20 July 1969 – Man on the Moon – 50 years ago

Today is the 50th anniversary of Neil Armstrong and Buzz Aldrin walking on the Moon – 20 July 1969.

As a little kid I spent my summers in Montana and Wyoming, riding and running like a swift browned animal.  The summer gang that formed was all about capture the flag, barbed wire scratches, horse sweat-soaked cut offs, lemonade, rope swings at the creek, shooting things and blowing stuff up with firecrackers. But that summer I also built models of all the manned spacecraft and was welded to the TV and coverage of Apollo 11 on the 2 channels available.  Yep, 2. And the rabbit ears had to be right.

I have vivid memories of that first moonwalk.  I remember, in the middle of it, going outside and looking up at the moon in an un-light-polluted velvet-black sky. Sheer wonder. Breath catching perfection.

I’m sure you have your own memories, if you were old enough to be aware and enjoy and marvel at that amazing event.

That formative experience is indelibly burned into me.

How grateful I am to have grown up in those days. It’s a different world now.

Can we make America that way again, without some cataclysm to shock common sense back into us? I fear that we can’t, but I pray that we will. Maybe we can work to make it happen in the spheres of life entrusted to us.

Here’s a video which mentions the 1969 moon walk and what it’s like be a citizen of the greatest nation on Earth.

It’s a high school prom, it’s a Springsteen song, it’s a ride in a Chevrolet
It’s a man on the moon and fireflies in June and kids selling lemonade
It’s cities and farms, it’s open arms, one nation under God
It’s America

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6 Responses to 20 July 1969 – Man on the Moon – 50 years ago

  1. Jacob says:

    Apollo 11 in Real Time
    https://apolloinrealtime.org/

    Apollo 11 Live TV (Cronkite) Coverage
    https://kottke.org/apollo-11/

    Fr. Z's Gold Star Award

  2. Bob B. says:

    When I see Apollo 13 and the scene where everyone is watching Neil Armstrong walk on the Moon, I remember my family gathered around the TV, as well.
    My father had worked at Cape Canaveral when I was in 2nd grade – we lived on Patrick AFB, then (when the Army gave up possession of the Cape – few seem to know this fact- we moved to Redstone Arsenal where he worked at the Test Lab on spacecraft engines. So we had more than a passive interest in what was going on.
    Luckily, my dad was between Vietnam tours that July (I had just graduated from high school) and he would go again the next year (after his second tour, I went on my one and only).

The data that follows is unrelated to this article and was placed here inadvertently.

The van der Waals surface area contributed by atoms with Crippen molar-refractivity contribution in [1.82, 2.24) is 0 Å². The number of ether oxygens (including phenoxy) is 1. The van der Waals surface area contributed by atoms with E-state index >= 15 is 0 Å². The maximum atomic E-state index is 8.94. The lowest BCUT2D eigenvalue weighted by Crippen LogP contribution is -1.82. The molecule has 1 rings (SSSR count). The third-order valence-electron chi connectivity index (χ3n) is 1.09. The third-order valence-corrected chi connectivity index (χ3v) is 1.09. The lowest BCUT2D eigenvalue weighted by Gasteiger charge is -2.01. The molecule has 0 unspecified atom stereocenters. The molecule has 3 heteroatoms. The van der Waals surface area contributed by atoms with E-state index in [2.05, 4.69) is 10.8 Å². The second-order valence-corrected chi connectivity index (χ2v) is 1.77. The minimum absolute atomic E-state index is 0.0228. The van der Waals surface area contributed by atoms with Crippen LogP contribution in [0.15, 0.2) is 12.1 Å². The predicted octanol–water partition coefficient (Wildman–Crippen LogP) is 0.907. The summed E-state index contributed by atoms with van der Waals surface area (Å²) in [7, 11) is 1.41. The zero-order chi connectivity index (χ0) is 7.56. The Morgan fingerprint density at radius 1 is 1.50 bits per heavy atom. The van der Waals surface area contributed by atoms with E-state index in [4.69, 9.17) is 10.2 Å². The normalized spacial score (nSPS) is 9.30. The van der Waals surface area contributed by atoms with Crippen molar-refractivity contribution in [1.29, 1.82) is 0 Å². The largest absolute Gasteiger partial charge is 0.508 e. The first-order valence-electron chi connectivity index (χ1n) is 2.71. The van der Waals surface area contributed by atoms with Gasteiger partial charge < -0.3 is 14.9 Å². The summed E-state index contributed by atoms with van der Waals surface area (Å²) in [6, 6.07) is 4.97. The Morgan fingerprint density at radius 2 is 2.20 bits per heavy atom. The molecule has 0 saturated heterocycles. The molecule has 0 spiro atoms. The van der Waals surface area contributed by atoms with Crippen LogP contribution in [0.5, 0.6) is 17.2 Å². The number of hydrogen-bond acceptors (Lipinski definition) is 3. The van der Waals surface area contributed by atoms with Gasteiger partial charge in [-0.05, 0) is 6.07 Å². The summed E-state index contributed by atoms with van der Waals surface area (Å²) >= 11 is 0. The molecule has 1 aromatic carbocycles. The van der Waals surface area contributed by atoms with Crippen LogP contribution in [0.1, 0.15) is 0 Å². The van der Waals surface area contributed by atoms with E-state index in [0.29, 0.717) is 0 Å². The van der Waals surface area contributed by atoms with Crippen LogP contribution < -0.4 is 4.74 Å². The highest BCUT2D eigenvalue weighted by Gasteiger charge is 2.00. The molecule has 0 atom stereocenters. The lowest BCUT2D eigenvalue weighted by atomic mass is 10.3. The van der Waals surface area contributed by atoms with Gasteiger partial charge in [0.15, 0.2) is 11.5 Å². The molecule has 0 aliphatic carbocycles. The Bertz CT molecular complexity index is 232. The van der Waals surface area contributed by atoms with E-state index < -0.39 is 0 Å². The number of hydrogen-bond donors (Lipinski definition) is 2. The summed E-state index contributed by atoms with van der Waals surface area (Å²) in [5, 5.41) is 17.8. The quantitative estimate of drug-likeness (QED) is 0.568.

3. Gregg the Obscure says:

    i remember the day well.

    we went to “Aunt” Clara’s (really my mom’s second cousin who we didn’t see all that often). she hosted a pretty big gathering by virtue of having a both a large house and a color tv set.

    “Aunt” Sophie was there and as she and I always favored each other, i gravitated toward her. I remember her saying how amazed she was when, as a girl, she first read about that new invention the airplane and now even more amazing, she’s watching the trip to the moon as it happens. She specifically mentioned having been born in 1885. the reminiscences by the older folks were so moving. They – even my own parents – had grown up in conditions more akin the Old Testament than like contemporary suburbia. Getting water from a well, using animal power for farm work, and the like.

    The prospects of that rapid change continuing were thrilling. I said I would like to go to Mars when that became available and asked if that might be an option by 1985 – a date that seemed impossibly far in the future. the oldsters thought that was funny

    i got quite a few books about the moon landing and pestered my folks for a telescope. This book was my favorite. i wore out my copy.

  4. Andreas says:

    I’m listening/watching the ‘Apollo 11 in Real Time’ website right now; the LM has just landed. It is addictive and I am loathe to break away and head off for bed (it’s late here in Austria). The comms (especially between the engineers, controllers, Flight and the astronauts are fascinating and provide a great deal of insight as to what transpired. Many thanks for providing this link, Jacob!

  5. Jacob says:

    For those who don’t want to stay up to watch walking on the moon later tonight US time, CBS News is streaming its coverage all in one go, the landing and then the walk, on Youtube. So they are out walking around right now on the live stream:

    https://youtu.be/QBdyzTvA3oA

  6. Grant M says:

    I remember it well. I was 12 and space mad. I saved newspaper clippings of all US and some USSR space missions from the time that Apollo 7 made its brilliant test of the Apollo spacecraft. I had books on space flight, I had models of the Mercury, Gemini and Apollo rockets. (Atlas, Titan and Saturn, that is.)

    I remember our family gathered around the radio on Monday morning on the 21st of July, 1969, to hear the Eagle land on the Moon at 8:17 am NZ time. Then I raced on my bike to school, which started at 9 am. That afternoon they relayed the live broadcast from Mission Control through our school’s intercom. We did little school work that afternoon. We heard Armstrong step onto the surface of the Moon at 2:56 pm our time. School finished at 3pm, so I raced home to do homework, have dinner, and then went around to a friend’s house as our family had no TV. There I saw the grainy black and white images of Armstrong on the Moon, on the one channel available. (Yep, one.)